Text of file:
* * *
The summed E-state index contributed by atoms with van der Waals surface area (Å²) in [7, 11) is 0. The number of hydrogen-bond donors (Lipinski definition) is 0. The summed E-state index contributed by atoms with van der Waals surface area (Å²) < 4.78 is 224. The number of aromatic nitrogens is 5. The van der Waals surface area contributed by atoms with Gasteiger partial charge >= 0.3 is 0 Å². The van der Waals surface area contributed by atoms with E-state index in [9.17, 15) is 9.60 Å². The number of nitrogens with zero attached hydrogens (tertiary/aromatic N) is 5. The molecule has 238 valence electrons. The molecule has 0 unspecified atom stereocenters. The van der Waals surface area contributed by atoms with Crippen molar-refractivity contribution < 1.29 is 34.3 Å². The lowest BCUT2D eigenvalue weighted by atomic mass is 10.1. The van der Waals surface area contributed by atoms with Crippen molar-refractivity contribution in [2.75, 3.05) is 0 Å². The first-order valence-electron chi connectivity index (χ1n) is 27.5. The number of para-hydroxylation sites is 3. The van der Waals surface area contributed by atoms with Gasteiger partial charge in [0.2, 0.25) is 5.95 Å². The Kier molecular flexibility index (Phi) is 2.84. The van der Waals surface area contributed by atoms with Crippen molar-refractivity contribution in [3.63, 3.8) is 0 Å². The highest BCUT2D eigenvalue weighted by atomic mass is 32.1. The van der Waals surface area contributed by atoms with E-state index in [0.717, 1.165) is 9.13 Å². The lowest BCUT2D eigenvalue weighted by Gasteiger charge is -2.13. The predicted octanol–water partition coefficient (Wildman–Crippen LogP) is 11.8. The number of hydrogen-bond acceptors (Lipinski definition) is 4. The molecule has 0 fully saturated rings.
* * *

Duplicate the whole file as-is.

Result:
The summed E-state index contributed by atoms with van der Waals surface area (Å²) in [7, 11) is 0. The number of hydrogen-bond donors (Lipinski definition) is 0. The summed E-state index contributed by atoms with van der Waals surface area (Å²) < 4.78 is 224. The number of aromatic nitrogens is 5. The van der Waals surface area contributed by atoms with Gasteiger partial charge >= 0.3 is 0 Å². The van der Waals surface area contributed by atoms with E-state index in [9.17, 15) is 9.60 Å². The number of nitrogens with zero attached hydrogens (tertiary/aromatic N) is 5. The molecule has 238 valence electrons. The molecule has 0 unspecified atom stereocenters. The van der Waals surface area contributed by atoms with Crippen molar-refractivity contribution < 1.29 is 34.3 Å². The lowest BCUT2D eigenvalue weighted by atomic mass is 10.1. The van der Waals surface area contributed by atoms with Crippen molar-refractivity contribution in [2.75, 3.05) is 0 Å². The first-order valence-electron chi connectivity index (χ1n) is 27.5. The number of para-hydroxylation sites is 3. The van der Waals surface area contributed by atoms with Gasteiger partial charge in [0.2, 0.25) is 5.95 Å². The Kier molecular flexibility index (Phi) is 2.84. The van der Waals surface area contributed by atoms with Crippen molar-refractivity contribution in [3.63, 3.8) is 0 Å². The highest BCUT2D eigenvalue weighted by atomic mass is 32.1. The van der Waals surface area contributed by atoms with E-state index in [0.717, 1.165) is 9.13 Å². The lowest BCUT2D eigenvalue weighted by Gasteiger charge is -2.13. The predicted octanol–water partition coefficient (Wildman–Crippen LogP) is 11.8. The number of hydrogen-bond acceptors (Lipinski definition) is 4. The molecule has 0 fully saturated rings.